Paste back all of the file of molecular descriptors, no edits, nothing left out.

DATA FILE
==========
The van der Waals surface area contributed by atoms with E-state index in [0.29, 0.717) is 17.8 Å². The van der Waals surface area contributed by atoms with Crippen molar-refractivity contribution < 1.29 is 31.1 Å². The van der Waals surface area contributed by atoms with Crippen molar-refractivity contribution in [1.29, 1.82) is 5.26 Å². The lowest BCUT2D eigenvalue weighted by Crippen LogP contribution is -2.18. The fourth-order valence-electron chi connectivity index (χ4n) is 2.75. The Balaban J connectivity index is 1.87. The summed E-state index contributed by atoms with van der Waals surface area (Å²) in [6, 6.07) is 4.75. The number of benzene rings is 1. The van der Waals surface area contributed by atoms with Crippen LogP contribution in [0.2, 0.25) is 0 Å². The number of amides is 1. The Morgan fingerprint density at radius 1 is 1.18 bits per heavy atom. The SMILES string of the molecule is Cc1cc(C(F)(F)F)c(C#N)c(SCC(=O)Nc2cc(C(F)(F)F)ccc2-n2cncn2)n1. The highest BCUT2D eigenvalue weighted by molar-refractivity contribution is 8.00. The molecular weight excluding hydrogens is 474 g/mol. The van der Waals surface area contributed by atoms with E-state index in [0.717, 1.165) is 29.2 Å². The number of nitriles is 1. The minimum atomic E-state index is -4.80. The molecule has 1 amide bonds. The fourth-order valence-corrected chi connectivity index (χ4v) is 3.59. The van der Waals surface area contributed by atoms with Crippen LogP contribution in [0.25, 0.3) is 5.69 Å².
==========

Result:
The van der Waals surface area contributed by atoms with E-state index in [0.29, 0.717) is 17.8 Å². The van der Waals surface area contributed by atoms with Crippen molar-refractivity contribution < 1.29 is 31.1 Å². The van der Waals surface area contributed by atoms with Crippen molar-refractivity contribution in [1.29, 1.82) is 5.26 Å². The lowest BCUT2D eigenvalue weighted by Crippen LogP contribution is -2.18. The fourth-order valence-electron chi connectivity index (χ4n) is 2.75. The Balaban J connectivity index is 1.87. The summed E-state index contributed by atoms with van der Waals surface area (Å²) in [6, 6.07) is 4.75. The number of benzene rings is 1. The van der Waals surface area contributed by atoms with Crippen LogP contribution in [0.2, 0.25) is 0 Å². The number of amides is 1. The Morgan fingerprint density at radius 1 is 1.18 bits per heavy atom. The SMILES string of the molecule is Cc1cc(C(F)(F)F)c(C#N)c(SCC(=O)Nc2cc(C(F)(F)F)ccc2-n2cncn2)n1. The highest BCUT2D eigenvalue weighted by molar-refractivity contribution is 8.00. The molecular weight excluding hydrogens is 474 g/mol. The van der Waals surface area contributed by atoms with E-state index in [0.717, 1.165) is 29.2 Å². The number of nitriles is 1. The minimum atomic E-state index is -4.80. The molecule has 1 amide bonds. The fourth-order valence-corrected chi connectivity index (χ4v) is 3.59. The van der Waals surface area contributed by atoms with Crippen LogP contribution in [0.25, 0.3) is 5.69 Å².